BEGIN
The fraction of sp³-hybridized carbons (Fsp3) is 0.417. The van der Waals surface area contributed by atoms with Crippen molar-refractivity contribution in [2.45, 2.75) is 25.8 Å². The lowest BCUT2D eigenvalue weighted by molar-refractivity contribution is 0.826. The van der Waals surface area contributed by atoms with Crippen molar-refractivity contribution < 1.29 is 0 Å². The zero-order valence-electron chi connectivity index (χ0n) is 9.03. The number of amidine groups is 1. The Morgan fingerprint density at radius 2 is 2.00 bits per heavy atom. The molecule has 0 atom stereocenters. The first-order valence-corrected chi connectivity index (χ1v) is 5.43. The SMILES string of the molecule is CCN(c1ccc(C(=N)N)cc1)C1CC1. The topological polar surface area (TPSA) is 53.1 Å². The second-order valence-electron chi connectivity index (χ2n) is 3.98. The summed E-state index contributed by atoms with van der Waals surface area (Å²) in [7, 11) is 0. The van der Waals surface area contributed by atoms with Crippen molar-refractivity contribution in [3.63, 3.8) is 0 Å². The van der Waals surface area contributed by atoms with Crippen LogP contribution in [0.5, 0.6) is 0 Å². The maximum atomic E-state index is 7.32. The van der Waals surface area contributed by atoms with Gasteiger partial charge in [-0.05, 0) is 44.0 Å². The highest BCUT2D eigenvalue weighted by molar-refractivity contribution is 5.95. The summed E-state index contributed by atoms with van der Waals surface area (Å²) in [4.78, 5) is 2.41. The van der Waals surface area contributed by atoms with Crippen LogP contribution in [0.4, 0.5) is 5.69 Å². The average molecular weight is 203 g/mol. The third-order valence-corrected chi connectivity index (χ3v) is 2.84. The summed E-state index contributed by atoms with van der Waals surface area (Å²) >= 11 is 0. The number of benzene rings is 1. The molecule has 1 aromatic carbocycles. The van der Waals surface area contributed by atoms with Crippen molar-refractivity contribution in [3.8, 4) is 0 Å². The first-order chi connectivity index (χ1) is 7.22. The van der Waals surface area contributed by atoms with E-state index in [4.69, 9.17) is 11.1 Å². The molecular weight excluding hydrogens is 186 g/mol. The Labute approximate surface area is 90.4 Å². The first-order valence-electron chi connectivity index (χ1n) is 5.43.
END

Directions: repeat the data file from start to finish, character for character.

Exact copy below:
The fraction of sp³-hybridized carbons (Fsp3) is 0.417. The van der Waals surface area contributed by atoms with Crippen molar-refractivity contribution in [2.45, 2.75) is 25.8 Å². The lowest BCUT2D eigenvalue weighted by molar-refractivity contribution is 0.826. The van der Waals surface area contributed by atoms with Crippen molar-refractivity contribution < 1.29 is 0 Å². The zero-order valence-electron chi connectivity index (χ0n) is 9.03. The number of amidine groups is 1. The Morgan fingerprint density at radius 2 is 2.00 bits per heavy atom. The molecule has 0 atom stereocenters. The first-order valence-corrected chi connectivity index (χ1v) is 5.43. The SMILES string of the molecule is CCN(c1ccc(C(=N)N)cc1)C1CC1. The topological polar surface area (TPSA) is 53.1 Å². The second-order valence-electron chi connectivity index (χ2n) is 3.98. The summed E-state index contributed by atoms with van der Waals surface area (Å²) in [7, 11) is 0. The van der Waals surface area contributed by atoms with Crippen molar-refractivity contribution in [3.63, 3.8) is 0 Å². The van der Waals surface area contributed by atoms with Crippen LogP contribution in [0.5, 0.6) is 0 Å². The maximum atomic E-state index is 7.32. The van der Waals surface area contributed by atoms with Gasteiger partial charge in [-0.05, 0) is 44.0 Å². The highest BCUT2D eigenvalue weighted by molar-refractivity contribution is 5.95. The summed E-state index contributed by atoms with van der Waals surface area (Å²) in [4.78, 5) is 2.41. The van der Waals surface area contributed by atoms with Crippen LogP contribution in [0.4, 0.5) is 5.69 Å². The average molecular weight is 203 g/mol. The third-order valence-corrected chi connectivity index (χ3v) is 2.84. The summed E-state index contributed by atoms with van der Waals surface area (Å²) >= 11 is 0. The number of benzene rings is 1. The molecule has 1 aromatic carbocycles. The van der Waals surface area contributed by atoms with Crippen molar-refractivity contribution in [3.8, 4) is 0 Å². The first-order chi connectivity index (χ1) is 7.22. The van der Waals surface area contributed by atoms with E-state index in [4.69, 9.17) is 11.1 Å². The molecular weight excluding hydrogens is 186 g/mol. The Labute approximate surface area is 90.4 Å². The first-order valence-electron chi connectivity index (χ1n) is 5.43.